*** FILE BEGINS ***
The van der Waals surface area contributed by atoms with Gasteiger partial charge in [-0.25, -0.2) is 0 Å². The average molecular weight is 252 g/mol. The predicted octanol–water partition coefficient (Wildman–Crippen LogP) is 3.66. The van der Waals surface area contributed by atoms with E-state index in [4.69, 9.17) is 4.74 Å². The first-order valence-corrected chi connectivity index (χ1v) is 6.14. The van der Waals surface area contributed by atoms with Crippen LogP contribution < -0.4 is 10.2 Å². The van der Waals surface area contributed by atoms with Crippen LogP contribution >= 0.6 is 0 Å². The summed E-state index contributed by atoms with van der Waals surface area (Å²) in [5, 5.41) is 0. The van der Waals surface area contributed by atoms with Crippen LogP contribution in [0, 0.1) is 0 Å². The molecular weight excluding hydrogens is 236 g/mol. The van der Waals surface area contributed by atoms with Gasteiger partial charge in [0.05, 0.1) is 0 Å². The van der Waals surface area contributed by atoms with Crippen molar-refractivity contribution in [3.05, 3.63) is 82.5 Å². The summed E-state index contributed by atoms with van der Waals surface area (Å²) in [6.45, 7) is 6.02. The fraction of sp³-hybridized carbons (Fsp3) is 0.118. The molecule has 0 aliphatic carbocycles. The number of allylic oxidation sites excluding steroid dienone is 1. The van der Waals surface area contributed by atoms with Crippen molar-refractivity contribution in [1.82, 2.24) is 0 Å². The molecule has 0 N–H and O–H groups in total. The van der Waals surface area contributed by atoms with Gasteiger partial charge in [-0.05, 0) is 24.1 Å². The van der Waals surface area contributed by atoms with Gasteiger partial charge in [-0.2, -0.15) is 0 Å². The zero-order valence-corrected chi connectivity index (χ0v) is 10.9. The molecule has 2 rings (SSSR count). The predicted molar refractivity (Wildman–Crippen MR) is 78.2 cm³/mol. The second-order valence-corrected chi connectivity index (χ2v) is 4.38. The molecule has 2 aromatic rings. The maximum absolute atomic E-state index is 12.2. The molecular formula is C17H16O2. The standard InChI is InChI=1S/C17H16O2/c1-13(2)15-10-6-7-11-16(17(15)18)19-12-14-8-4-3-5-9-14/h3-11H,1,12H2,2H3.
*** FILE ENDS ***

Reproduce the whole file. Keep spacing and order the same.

The van der Waals surface area contributed by atoms with Gasteiger partial charge in [-0.25, -0.2) is 0 Å². The average molecular weight is 252 g/mol. The predicted octanol–water partition coefficient (Wildman–Crippen LogP) is 3.66. The van der Waals surface area contributed by atoms with E-state index in [4.69, 9.17) is 4.74 Å². The first-order valence-corrected chi connectivity index (χ1v) is 6.14. The van der Waals surface area contributed by atoms with Crippen LogP contribution < -0.4 is 10.2 Å². The van der Waals surface area contributed by atoms with Crippen LogP contribution >= 0.6 is 0 Å². The summed E-state index contributed by atoms with van der Waals surface area (Å²) in [5, 5.41) is 0. The van der Waals surface area contributed by atoms with Crippen LogP contribution in [0, 0.1) is 0 Å². The molecular weight excluding hydrogens is 236 g/mol. The van der Waals surface area contributed by atoms with Gasteiger partial charge in [0.05, 0.1) is 0 Å². The van der Waals surface area contributed by atoms with Crippen molar-refractivity contribution in [3.05, 3.63) is 82.5 Å². The summed E-state index contributed by atoms with van der Waals surface area (Å²) in [6.45, 7) is 6.02. The fraction of sp³-hybridized carbons (Fsp3) is 0.118. The molecule has 0 aliphatic carbocycles. The number of allylic oxidation sites excluding steroid dienone is 1. The van der Waals surface area contributed by atoms with Crippen molar-refractivity contribution in [1.82, 2.24) is 0 Å². The molecule has 0 N–H and O–H groups in total. The van der Waals surface area contributed by atoms with Gasteiger partial charge in [-0.05, 0) is 24.1 Å². The van der Waals surface area contributed by atoms with Gasteiger partial charge in [-0.2, -0.15) is 0 Å². The zero-order valence-corrected chi connectivity index (χ0v) is 10.9. The molecule has 2 rings (SSSR count). The predicted molar refractivity (Wildman–Crippen MR) is 78.2 cm³/mol. The second-order valence-corrected chi connectivity index (χ2v) is 4.38. The molecule has 2 aromatic rings. The maximum absolute atomic E-state index is 12.2. The molecular formula is C17H16O2. The standard InChI is InChI=1S/C17H16O2/c1-13(2)15-10-6-7-11-16(17(15)18)19-12-14-8-4-3-5-9-14/h3-11H,1,12H2,2H3.